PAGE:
So, I need some level of growth to deal with the fact that I got a long time horizon and stuff is going to get more expensive over time. So, I take a moderate growth rate and I invest in a moderate growth portfolio at least classically in our industry 50 or 60% in stocks, something to that effect. And as you noted, as time goes on, my time rising gets shorter, I don't need as much growth of the stuff anymore, so I can get more conservative. And that risk level tends to dial down as we get older. Now, the problem is, that's only one of the two factors that drives the outcome. One is, do I get the growth that I need over my time horizon, shorter the time horizon, less growth I may need.
The second is the sequence by which the returns occur in the first place. Because if I'm taking ongoing withdrawals and I get a wonderful long term growth rate, but I get it by having 10 to 15 years of horrible returns, like I retire in the Great Depression or the 1970s or something, I can have a wonderful 30 year growth rate. Unfortunately, I'm flat broke after the first 10, so it doesn't matter how good the years are. If I retire in the late 1960s, the 30 year growth rate from 1969 to 1999 was amazing. You got 11.5% on a balanced portfolio for 30 years, actual historical numbers. 11.5% on a balanced portfolio for 30 years, from 1969 to 1999. Unfortunately, you did that by having 10 years of zero negative returns, followed by 20 years of mid teens, when we got the huge boom of the 1980s and 1990s. So, if you're-
Josh Itzoe: And interest rates falling as well during that time and whatnot. Yeah, but-
Michael Kitces: So, if you're just chugging along taking five or 6% a year, over 30 years, this is glorious. Unfortunately, you're broke in the first 10 because you got the wrong sequence.
Josh Itzoe: Which you have no control... Which you obviously have unlike planning, where you can control certain things, you have no control over the sequence of return.
Michael Kitces: I can't control the sequence. Now, the sequence goes the other way, things are really good early on, your growth so outpaces your spending that you actually get so far ahead with compounding, you don't even matter how bad it is in your later years because you get so far ahead. So there's a good sequence and a bad sequence. But that's largely the point. That means, if I retire in 1969 and start drawing six or 7% a year, on average it runs 30 years, in real life, I'm flat broke in less than 10. And if I had the exact same returns from '69 to '99, but I ran them in reverse, so I got the good 1990s and '80s at the beginning and the bad 1970s at the end, instead of being broken 10 years, you die with eight times your original wealth leftover on top of lifetime spending.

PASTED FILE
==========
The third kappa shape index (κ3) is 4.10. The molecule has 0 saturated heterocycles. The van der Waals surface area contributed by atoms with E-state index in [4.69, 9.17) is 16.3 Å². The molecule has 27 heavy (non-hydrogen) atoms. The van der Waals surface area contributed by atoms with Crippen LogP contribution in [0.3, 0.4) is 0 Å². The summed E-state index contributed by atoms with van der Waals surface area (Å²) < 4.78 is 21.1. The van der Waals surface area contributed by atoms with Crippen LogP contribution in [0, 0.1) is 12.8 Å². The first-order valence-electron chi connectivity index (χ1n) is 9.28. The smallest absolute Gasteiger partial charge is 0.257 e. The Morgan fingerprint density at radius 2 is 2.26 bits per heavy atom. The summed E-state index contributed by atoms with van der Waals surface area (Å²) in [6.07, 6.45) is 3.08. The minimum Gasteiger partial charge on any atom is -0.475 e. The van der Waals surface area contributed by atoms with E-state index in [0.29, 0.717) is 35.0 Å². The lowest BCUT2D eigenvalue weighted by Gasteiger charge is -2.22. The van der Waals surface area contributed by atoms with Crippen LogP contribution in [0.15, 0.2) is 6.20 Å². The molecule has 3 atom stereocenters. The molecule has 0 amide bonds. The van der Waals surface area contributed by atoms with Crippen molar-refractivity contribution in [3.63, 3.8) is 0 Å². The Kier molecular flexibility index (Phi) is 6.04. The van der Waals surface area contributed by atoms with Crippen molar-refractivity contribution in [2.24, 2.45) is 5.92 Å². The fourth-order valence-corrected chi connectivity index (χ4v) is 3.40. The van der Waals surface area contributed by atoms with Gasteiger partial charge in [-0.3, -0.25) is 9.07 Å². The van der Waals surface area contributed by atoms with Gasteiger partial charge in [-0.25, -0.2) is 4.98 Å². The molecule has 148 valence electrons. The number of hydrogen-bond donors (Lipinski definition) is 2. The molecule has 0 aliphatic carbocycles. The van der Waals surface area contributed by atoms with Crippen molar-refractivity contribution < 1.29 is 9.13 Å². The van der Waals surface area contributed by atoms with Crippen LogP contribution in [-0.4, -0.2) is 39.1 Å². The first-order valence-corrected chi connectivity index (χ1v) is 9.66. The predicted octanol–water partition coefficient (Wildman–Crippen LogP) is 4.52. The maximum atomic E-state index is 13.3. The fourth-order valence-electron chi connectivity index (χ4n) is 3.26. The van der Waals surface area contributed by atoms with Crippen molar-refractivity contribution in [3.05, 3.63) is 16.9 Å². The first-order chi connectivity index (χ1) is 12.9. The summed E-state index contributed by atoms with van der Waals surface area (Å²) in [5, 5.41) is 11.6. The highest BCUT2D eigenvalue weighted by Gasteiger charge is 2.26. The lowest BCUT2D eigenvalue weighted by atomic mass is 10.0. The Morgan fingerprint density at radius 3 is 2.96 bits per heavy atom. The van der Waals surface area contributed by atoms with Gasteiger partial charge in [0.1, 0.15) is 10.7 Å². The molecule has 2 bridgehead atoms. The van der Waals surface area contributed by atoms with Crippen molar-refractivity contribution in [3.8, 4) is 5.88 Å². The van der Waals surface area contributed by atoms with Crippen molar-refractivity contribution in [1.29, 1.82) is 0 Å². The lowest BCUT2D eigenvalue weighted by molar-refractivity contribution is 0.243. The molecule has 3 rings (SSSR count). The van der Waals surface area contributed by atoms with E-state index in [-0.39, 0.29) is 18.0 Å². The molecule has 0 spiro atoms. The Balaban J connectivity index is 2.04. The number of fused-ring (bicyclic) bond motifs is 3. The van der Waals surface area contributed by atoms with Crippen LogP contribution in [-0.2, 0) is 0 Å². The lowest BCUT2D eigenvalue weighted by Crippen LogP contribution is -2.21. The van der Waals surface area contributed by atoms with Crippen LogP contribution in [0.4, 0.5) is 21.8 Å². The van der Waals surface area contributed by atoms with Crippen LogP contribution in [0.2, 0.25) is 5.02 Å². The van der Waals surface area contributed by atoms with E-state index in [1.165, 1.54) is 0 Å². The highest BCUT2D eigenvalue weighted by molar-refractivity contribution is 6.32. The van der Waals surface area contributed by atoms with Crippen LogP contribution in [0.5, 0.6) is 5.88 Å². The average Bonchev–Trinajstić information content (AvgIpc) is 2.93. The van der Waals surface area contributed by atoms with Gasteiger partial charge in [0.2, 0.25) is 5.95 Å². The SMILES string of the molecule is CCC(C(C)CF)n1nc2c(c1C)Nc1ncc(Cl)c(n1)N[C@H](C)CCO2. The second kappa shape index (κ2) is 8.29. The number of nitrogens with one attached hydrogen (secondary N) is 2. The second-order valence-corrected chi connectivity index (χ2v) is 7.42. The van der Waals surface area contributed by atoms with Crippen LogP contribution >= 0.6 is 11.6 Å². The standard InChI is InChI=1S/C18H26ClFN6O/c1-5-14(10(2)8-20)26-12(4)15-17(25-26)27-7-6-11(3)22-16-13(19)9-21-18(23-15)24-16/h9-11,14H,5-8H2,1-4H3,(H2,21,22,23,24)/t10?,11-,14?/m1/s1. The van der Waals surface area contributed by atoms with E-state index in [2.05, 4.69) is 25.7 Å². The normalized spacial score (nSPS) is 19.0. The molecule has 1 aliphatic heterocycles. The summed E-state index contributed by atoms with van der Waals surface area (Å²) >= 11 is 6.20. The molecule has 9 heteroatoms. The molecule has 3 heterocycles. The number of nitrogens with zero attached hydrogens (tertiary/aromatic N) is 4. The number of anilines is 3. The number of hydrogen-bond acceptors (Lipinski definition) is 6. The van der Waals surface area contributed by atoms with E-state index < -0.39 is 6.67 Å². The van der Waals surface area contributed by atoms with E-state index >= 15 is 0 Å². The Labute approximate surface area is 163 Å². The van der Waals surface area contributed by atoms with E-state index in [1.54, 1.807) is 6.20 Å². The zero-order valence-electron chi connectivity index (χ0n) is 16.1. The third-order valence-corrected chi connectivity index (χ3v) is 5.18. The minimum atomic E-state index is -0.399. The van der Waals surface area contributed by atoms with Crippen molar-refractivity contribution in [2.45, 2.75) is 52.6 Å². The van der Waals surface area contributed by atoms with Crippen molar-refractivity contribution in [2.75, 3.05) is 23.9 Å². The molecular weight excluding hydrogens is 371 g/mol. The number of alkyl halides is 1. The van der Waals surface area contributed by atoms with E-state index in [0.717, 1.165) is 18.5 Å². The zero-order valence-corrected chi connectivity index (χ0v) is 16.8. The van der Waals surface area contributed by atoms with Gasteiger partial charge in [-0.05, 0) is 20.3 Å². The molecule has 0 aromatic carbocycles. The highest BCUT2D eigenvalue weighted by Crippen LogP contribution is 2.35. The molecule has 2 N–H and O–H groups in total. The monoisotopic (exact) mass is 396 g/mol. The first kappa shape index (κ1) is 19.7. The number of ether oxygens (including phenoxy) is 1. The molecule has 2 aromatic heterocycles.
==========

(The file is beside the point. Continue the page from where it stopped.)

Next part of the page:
So, these ludicrously large returns, same average return just the difference between living from "69 and "99 or '99 and '69 is the difference between flat broke before you make it to the edge of retirement and leaving your kids octuple your original nest egg. All leftover on the side. So, when you think about in these terms, where this sequence matters, over generalizing a little. This basically goes one of two ways. Markets go up and then down or they go down to then up. We know they go up-down, up-down, up-down over time, little more up and down, which is why they tend to grow over the long term. But we don't know if it's going to be an up-down sequence or a down-up sequence. So, if you think about the traditional approach of glide paths, we get more conservative as we go. So, if I get the sequence up-down the good sequence, it doesn't actually matter.
I get so far ahead, the truth is it doesn't even matter whether I was overweight or underweight in my later years, I'm going to be fine. But if I get a bad sequence, let's say I retire in the late 1960s. So the first half of my retirement when all the bad stuff happens, I own a lot of equities and I get clobbered. Then when finally the 1980 show up in the second half of our time, it's like, "Thank goodness, finally time for the good returns." It doesn't matter because I got rid of most of my equity. So, you bear all the pain in the bad years and lose all the benefit of the recovery that eventually comes. So basically, in the good sequence, the traditional approach doesn't help you. And the bad sequence, you bear all the pain on the recovery and fail faster, which basically means heads it doesn't help and tails you lose worse, which is not a good trade off. So if I now turn this around, I say "Well, what if we do it the other way? What if I get conservative at the beginning requirements and aggressive later?"